Dropping a shoutout to all my followers, old and new. Thanks for reading!
I’m preparing this week’s installment of Bringer of Light (Chapter 3, Part 2), all the while scouring the web for science and tech news to share.
Anything you want to see shared (or want to share)? Comments on the story so far? Something you want to rant about? (No politics please! Waaay too much of that at home right now. I’d rather keep my head in the stars when possible…)
Bringer of Light: Chapter 3, Part 2 – dropping at 7 p.m. EDT October 31st. No Halloween theme, sorry (that’s a separate post 🎃).
Some would argue that having one’s “molecules scrambled,” as Dr. McCoy would put it, is actually the surest way to die. Sure, after you’ve been taken apart by the transporter, you’re put back together somewhere else, good as new. But is it still you on the other side, or is it a copy? If the latter, does that mean the transporter is a suicide box?https://arstechnica.com/gaming/2017/09/is-beaming-down-in-star-trek-a-death-sentence/
An old article (2017, whose impetus was the imminent release of ST: Discovery) but a good one.
Is the copy of you, you? Or is it a brand new person with the same memories? Would it have ANY memories? Would it have the same consciousness? (Or ANY consciousness?)
Of course, you can always stick to the “David Brin Theory” of teleportation: “Some dude in the future will figure this all out.”
(This is why, in my novel, I stick to quantum teleportation of inanimate objects only. That includes quantum communication relays, chunks of asteroids…miniature nuclear bombs…you know, “realistic” things like that.)
And, yes, quantum teleportation is real. Just very, very tiny. For now.
I get the attraction of people like Steve Jobs and Elon Musk. They have big ideas. They’re enthusiastic, ecstatic, even. They’re great at simplifying difficult concepts and promoting tech to the lay person.
But they’re not creators. They’re “visionaries.”
Is that a bad thing? Of course not. I was in computer sales once. It was hard. Only the charismatic are good at it. But I didn’t have the knowledge and ability to make the products I was selling, let alone the power to innovate.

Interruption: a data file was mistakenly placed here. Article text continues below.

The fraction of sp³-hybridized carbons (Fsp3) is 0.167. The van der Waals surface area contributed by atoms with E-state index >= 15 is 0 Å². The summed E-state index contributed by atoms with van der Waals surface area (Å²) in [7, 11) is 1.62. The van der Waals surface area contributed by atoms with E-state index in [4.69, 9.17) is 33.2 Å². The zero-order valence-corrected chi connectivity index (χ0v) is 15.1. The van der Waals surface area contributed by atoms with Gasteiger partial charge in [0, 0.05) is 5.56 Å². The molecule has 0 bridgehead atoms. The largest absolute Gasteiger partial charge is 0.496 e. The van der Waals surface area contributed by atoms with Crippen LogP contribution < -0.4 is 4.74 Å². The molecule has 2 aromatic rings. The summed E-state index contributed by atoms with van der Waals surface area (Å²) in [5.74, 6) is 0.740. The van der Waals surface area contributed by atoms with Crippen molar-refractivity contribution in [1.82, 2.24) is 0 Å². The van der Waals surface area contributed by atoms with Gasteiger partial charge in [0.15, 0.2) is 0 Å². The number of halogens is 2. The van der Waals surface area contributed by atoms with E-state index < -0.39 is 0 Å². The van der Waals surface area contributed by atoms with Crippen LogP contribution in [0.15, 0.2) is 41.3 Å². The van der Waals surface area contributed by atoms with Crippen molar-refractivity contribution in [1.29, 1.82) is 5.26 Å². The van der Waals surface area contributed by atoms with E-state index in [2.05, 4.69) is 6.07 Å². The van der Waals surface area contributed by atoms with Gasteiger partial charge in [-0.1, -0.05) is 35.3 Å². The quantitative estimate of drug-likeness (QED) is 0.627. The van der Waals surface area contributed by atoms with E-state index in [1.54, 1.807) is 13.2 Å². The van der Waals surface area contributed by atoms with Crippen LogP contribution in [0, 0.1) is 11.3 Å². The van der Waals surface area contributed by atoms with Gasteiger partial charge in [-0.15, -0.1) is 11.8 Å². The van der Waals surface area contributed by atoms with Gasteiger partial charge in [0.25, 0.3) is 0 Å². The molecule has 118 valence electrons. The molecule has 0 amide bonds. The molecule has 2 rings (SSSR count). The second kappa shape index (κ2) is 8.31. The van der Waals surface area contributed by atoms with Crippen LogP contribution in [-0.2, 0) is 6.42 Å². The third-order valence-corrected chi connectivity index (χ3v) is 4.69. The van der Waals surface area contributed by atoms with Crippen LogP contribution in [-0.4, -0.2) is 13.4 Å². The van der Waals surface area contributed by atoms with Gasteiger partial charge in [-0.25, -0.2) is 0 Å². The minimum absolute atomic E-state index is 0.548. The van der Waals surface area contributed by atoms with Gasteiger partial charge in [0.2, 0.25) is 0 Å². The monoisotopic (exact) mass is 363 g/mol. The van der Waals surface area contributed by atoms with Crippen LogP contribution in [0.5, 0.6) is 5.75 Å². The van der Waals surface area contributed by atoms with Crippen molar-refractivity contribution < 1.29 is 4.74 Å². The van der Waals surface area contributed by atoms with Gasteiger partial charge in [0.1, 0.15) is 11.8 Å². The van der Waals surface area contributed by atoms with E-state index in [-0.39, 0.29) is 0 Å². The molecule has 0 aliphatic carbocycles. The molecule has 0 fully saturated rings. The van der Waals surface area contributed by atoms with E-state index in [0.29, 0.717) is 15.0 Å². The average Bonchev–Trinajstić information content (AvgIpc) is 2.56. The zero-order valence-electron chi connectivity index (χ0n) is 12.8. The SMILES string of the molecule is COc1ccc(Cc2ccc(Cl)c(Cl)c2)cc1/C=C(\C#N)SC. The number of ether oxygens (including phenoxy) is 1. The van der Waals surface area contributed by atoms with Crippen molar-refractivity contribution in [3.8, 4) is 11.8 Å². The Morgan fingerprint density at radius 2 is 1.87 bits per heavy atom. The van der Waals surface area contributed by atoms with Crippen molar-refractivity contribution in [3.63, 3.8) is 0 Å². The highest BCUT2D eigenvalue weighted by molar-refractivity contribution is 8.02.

Sticking a chip in a person’s brain and sending thousands to the Moon or Mars sound cool. Possible, even.
But science isn’t sales. Someone might die.
We need visionaries, but scientists are more important. Maybe if they talked to each other…
This is Arisa, the “Information Robot.” It was recently installed at Yamato-Saidaiji, a Kintetsu Railway station in Nara City that I travel through to go to work.
Actually, today I went through the station on my way to renew my driver’s license. Interacting with the robot was much easier.
She (oops, I mean “it”?) can speak four languages (Japanese, English, Mandarin, and Korean) at the touch of a panel. But the functionality is still only limited to basic phrases about where to change trains and which platform to use. Still, it’s a first step (toward replacing human-controlled info booths, so get started learning programming, kiddos!).
We’ve seen this before. Tragic romance framed by sci-fi fantasies. But now it may be possible to block the emotions the amydala associated with painful memories. Continue Reading
I should be finishing the SF novel I’ve been working on (and off) for the better part of four years now. Instead, I’ve found myself obsessed with letters recently found in my dearly departed mother‘s possessions…letters written from my grandmother’s first husband, John Hart, while he was in the US Army in the 1940s.
He died. This ain’t no story of heroic sacrifice or rah-rah patriotism. This is reality. Continue Reading
“Being able to get humans on Mars and actually collecting one of these samples would be such an incredible moment, I would kind of hope it would almost bring us back to the moon days of everyone being glued to the TV.”
Um. Well. OK. TV is dead so we’ll all be watching it streamed on our smartphones, but the point is taken.
And how much did they pay for this? 💰 👽 📺
“Proxima is our closest neighbor in an immense universe. How could we not be charmed by it?”
Well, the planet may or may not exist (the confirmation data won’t be publicly available for another couple years).
And it is most likely not inhabitable — despite being dubbed a “Super-Earth” (which really only refers to size and not whether it’s “Earth-like” or not).
Still, regardless of these facts, the most important part of this article in Scientific American is the science:
“We tried different tools to prove ourselves wrong, but we failed. However, we have to keep the doors open to all possible doubt and skepticism.”
Yes, the astronomers tried to prove their own discovery was a mistake. That’s how it works, folks. Challenge your assumptions, not jump to conclusions. Continue Reading
True story: On the first day of our honeymoon, a pigeon shat on the top of my head as we were walking to the mountain hot spa.
I wonder what would come out of robot pigeons 🤔
Because romping about is not socially acceptable.
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